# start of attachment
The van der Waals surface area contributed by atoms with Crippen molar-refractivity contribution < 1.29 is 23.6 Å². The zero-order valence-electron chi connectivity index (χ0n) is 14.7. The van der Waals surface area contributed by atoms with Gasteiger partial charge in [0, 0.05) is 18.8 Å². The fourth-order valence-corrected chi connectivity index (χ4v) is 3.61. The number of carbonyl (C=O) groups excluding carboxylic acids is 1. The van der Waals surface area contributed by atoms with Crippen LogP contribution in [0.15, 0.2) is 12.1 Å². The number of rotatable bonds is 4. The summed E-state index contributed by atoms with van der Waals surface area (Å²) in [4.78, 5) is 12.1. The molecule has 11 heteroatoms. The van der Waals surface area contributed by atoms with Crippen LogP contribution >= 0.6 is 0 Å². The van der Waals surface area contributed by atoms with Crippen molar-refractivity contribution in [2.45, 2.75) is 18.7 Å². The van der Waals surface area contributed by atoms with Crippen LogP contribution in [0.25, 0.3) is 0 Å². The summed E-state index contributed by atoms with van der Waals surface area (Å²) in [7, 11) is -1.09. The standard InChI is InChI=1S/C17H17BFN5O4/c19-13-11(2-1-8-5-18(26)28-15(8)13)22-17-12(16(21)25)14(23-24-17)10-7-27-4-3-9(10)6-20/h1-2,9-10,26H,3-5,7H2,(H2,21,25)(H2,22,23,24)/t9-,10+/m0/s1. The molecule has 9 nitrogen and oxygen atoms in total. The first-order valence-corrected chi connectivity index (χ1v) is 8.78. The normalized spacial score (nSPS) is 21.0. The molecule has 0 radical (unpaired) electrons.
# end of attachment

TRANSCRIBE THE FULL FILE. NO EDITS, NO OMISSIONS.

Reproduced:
The van der Waals surface area contributed by atoms with Crippen molar-refractivity contribution < 1.29 is 23.6 Å². The zero-order valence-electron chi connectivity index (χ0n) is 14.7. The van der Waals surface area contributed by atoms with Gasteiger partial charge in [0, 0.05) is 18.8 Å². The fourth-order valence-corrected chi connectivity index (χ4v) is 3.61. The number of carbonyl (C=O) groups excluding carboxylic acids is 1. The van der Waals surface area contributed by atoms with Crippen LogP contribution in [0.15, 0.2) is 12.1 Å². The number of rotatable bonds is 4. The summed E-state index contributed by atoms with van der Waals surface area (Å²) in [4.78, 5) is 12.1. The molecule has 11 heteroatoms. The van der Waals surface area contributed by atoms with Crippen LogP contribution >= 0.6 is 0 Å². The van der Waals surface area contributed by atoms with Crippen molar-refractivity contribution in [2.45, 2.75) is 18.7 Å². The van der Waals surface area contributed by atoms with Crippen LogP contribution in [0.25, 0.3) is 0 Å². The summed E-state index contributed by atoms with van der Waals surface area (Å²) in [7, 11) is -1.09. The standard InChI is InChI=1S/C17H17BFN5O4/c19-13-11(2-1-8-5-18(26)28-15(8)13)22-17-12(16(21)25)14(23-24-17)10-7-27-4-3-9(10)6-20/h1-2,9-10,26H,3-5,7H2,(H2,21,25)(H2,22,23,24)/t9-,10+/m0/s1. The molecule has 9 nitrogen and oxygen atoms in total. The first-order valence-corrected chi connectivity index (χ1v) is 8.78. The normalized spacial score (nSPS) is 21.0. The molecule has 0 radical (unpaired) electrons.